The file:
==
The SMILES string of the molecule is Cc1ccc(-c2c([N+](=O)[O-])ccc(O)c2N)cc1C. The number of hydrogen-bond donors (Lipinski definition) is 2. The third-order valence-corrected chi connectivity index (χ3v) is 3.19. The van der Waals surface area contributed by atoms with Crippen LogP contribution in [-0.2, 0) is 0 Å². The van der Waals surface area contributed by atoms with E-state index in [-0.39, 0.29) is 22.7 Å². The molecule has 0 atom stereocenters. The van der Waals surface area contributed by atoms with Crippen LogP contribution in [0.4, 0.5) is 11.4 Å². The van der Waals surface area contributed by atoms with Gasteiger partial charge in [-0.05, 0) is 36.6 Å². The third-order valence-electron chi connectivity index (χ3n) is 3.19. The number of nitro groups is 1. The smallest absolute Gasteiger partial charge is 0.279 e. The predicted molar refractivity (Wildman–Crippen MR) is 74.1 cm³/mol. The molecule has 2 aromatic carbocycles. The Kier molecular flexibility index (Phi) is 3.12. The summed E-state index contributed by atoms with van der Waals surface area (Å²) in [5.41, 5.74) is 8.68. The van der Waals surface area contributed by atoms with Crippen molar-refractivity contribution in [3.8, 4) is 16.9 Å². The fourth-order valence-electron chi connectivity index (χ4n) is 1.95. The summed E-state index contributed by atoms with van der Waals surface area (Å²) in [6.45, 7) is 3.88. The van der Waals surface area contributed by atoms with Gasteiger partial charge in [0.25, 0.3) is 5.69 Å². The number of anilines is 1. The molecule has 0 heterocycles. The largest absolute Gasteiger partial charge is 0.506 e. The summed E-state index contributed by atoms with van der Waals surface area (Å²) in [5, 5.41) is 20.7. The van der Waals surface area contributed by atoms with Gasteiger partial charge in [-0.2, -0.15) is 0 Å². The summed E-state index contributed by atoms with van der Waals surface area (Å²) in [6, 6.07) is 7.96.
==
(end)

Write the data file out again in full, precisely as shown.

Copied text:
The SMILES string of the molecule is Cc1ccc(-c2c([N+](=O)[O-])ccc(O)c2N)cc1C. The number of hydrogen-bond donors (Lipinski definition) is 2. The third-order valence-corrected chi connectivity index (χ3v) is 3.19. The van der Waals surface area contributed by atoms with Crippen LogP contribution in [-0.2, 0) is 0 Å². The van der Waals surface area contributed by atoms with E-state index in [-0.39, 0.29) is 22.7 Å². The molecule has 0 atom stereocenters. The van der Waals surface area contributed by atoms with Crippen LogP contribution in [0.4, 0.5) is 11.4 Å². The van der Waals surface area contributed by atoms with Gasteiger partial charge in [-0.05, 0) is 36.6 Å². The third-order valence-electron chi connectivity index (χ3n) is 3.19. The number of nitro groups is 1. The smallest absolute Gasteiger partial charge is 0.279 e. The predicted molar refractivity (Wildman–Crippen MR) is 74.1 cm³/mol. The molecule has 2 aromatic carbocycles. The Kier molecular flexibility index (Phi) is 3.12. The summed E-state index contributed by atoms with van der Waals surface area (Å²) in [5.41, 5.74) is 8.68. The van der Waals surface area contributed by atoms with Crippen molar-refractivity contribution in [3.8, 4) is 16.9 Å². The fourth-order valence-electron chi connectivity index (χ4n) is 1.95. The summed E-state index contributed by atoms with van der Waals surface area (Å²) in [6.45, 7) is 3.88. The van der Waals surface area contributed by atoms with Gasteiger partial charge in [0.25, 0.3) is 5.69 Å². The number of anilines is 1. The molecule has 0 heterocycles. The largest absolute Gasteiger partial charge is 0.506 e. The summed E-state index contributed by atoms with van der Waals surface area (Å²) in [5, 5.41) is 20.7. The van der Waals surface area contributed by atoms with Gasteiger partial charge in [-0.2, -0.15) is 0 Å². The summed E-state index contributed by atoms with van der Waals surface area (Å²) in [6, 6.07) is 7.96.